Jon, who did you seek out advice from? It’s only been 17 months since Sundance.
Jon Watts: I’m trying to remember… I don’t know…I know Marc Webb like from music video days and he gave me the best advice he was like ‘Just make sure to get lunch with Stan Lee. Definitely enjoy yourself.’ I don’t know, it’s a pretty impressive collaboration between Marvel and Sony, so there wasn’t a single person to seek out to get advice and it felt like it was going to be a very different experience. The Russos were really cool, they sort of coached me through it.
Could you have ever imagined being in this chair when Cop Car premiered a year and a half ago?
Jon Watts: Not at all, I wish it was some sort of brilliant stepping stone plan to direct Spider-Man. I didn’t even think anyone would want to make Cop Car and then I didn’t think anyone would want to distribute Cop Car, and then I didn’t think anyone would want to see Cop Car. That movie is based on a recurring dream I had as a kid and we shot it in my hometown and my sister was the location scout and my other sister was the medic and my mom would cook us food. That movie I never thought would lead to anything. This is insane.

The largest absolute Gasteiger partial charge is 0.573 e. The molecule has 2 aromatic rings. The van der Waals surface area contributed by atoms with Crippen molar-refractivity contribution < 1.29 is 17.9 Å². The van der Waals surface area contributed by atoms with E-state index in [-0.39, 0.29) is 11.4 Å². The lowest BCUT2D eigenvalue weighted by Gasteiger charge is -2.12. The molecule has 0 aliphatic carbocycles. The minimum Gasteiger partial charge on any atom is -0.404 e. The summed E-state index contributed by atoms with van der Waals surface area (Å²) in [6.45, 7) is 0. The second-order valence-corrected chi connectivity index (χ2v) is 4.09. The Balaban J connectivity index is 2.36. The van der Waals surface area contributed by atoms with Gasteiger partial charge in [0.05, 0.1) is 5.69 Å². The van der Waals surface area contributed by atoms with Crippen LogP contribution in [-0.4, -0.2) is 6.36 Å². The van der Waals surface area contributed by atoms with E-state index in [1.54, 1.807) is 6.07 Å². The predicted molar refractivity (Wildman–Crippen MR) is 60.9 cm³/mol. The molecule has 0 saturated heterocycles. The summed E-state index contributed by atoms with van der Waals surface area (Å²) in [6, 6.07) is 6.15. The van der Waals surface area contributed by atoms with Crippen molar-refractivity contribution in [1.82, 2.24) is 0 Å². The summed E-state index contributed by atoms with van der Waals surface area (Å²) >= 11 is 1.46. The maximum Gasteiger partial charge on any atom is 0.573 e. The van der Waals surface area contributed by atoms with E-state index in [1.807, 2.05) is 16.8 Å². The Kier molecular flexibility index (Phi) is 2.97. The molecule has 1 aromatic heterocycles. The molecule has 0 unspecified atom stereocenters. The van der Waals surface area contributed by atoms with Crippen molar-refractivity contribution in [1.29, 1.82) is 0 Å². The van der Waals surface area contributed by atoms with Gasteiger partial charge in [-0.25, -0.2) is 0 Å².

Can you talk about being on the set of Civil War and what you took form that experience and brought to this film?
Jon Watts: It felt like there was going to be a camera crew that jumped out and were filming me and was like ‘Just kidding.’ I was still sort of shell shocked. It was such secrecy and it was a long, long process to get to this final position, and they said ‘Okay, you got the job. Okay, you’re flying down to watch them shoot the scene. Do you have any notes for what their apartment should look like?” And I was like “What?” So you’re quickly just scrambling to wrap your head around what’s actually happening and before you know it you’re on set watching Tom and Robert do a scene and it’s just unbelievable, because that’s the first time that I’m really, other than screen tests, seeing Peter Parker. I guess what I took from it was ‘Wow, he’s really good, he’s going to be a great Peter Parker. Don’t screw it up,’ and then ‘Where are the cameras?”